Unions on LaborNET
In the tradition of Doctor Strangelove, loopy Liberal Senator Robert Hill rides a missile into the Tool Shed this week after committing Australia to spending a bucketload to protect us all from a threat that isnít there.
Ahhh, the Star Wars Program, how's that for a bit of nostalgia?
When the most dangerous US President in living memory starts gasbagging on about putting man on the moon again you can be sure that their conga-line allies here are also searching for a decent distraction from a deteriorating electoral situation.
In a week that has seen new ALP leader Mark Latham show a lot of go, the Federal Government has been desperately scrambling around trying to find a wedge to portray Mark as being 'soft on terrorism'.
Given that the Star Wars Program is allegedly able to protect us from inter-continental ballistic missiles, exactly what relevance it has in protecting us from car bombs is immediately unclear.
Nevertheless the government has released Senate attack puppy, Robert Hill, to save us all from whatever the latest peril is this week.
The rather inappropriately named Defence Minister let the cat out of the bag by admitting that there isn't really a threat after all.
So what is Robert Hill doing spending taxpayers dosh looking in a dark room for a black cat that isn't there?
I think most Australians can safely assume that the Federal cabinet has collectively lost its marbles and that Hill is no exception. Either that or our defence priorities are decided by some flunkey in Rumsfeld's office, as no other nation is queuing up to get on board this pie in the sky project.
Luckily though the technology is incredibly suspect, and the election of a Democrat US president will pull the pin on this nice little earner for the arms industry, and see a move towards far more trivial priorities such as health care, education, the environment and living standards.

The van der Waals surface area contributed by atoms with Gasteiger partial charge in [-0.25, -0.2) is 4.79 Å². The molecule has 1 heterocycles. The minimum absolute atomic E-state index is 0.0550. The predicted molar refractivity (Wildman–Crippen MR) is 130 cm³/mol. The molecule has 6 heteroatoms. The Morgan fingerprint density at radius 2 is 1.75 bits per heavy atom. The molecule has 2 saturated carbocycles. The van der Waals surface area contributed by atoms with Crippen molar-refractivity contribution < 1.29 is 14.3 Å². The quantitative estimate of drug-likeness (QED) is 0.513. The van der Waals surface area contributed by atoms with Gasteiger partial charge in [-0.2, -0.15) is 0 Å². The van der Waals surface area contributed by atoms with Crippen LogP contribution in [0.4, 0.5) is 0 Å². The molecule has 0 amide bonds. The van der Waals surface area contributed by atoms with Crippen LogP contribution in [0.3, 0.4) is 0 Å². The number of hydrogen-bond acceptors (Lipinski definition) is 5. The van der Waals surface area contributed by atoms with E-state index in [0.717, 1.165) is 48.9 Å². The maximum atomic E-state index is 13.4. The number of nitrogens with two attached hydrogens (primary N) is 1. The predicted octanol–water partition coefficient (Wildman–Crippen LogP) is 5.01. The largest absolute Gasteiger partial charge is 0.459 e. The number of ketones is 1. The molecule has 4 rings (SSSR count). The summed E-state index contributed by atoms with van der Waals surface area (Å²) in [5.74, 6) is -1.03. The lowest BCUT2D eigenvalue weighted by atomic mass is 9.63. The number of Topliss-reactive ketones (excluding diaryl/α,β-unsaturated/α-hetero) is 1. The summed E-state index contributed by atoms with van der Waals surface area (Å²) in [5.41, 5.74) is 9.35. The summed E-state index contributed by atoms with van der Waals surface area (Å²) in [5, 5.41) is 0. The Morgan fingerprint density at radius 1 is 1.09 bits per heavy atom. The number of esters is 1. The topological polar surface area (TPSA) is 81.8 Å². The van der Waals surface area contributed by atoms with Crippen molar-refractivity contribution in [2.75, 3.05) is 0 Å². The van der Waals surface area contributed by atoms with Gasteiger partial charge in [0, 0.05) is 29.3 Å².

In the meantime though Hill is happy to shovel money at this Emperor's New Clothes project despite the fact that there is no current credible threat. Hill is fond to bang on about security but our Tool of the Week seems to think this equates with his own party's electoral fortunes.
It should come as no surprise that all this should emanate from a man who views those Australian's who put their lives on the line for this country as a nice photo opportunity. Bobby Hill is no Napoleon, more of a General Custer, with his latest no-brainer highlighting how out of his depth this man is. One use he could put his position to is finding out what from the Navy what are the appropriate procedures when on a sinking ship.
Our Tool of the Week will have to take a break from the conga-line for a while and find his security under the protection of the sturdy Tool Shed roof.
If Robert Hill had a scrap of honesty left he would paraphrase Jack Kennedy: "We do not choose to do these things because they are easy, but rather, we choose to do these things because they are good wedge politics."
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Issue 206 contents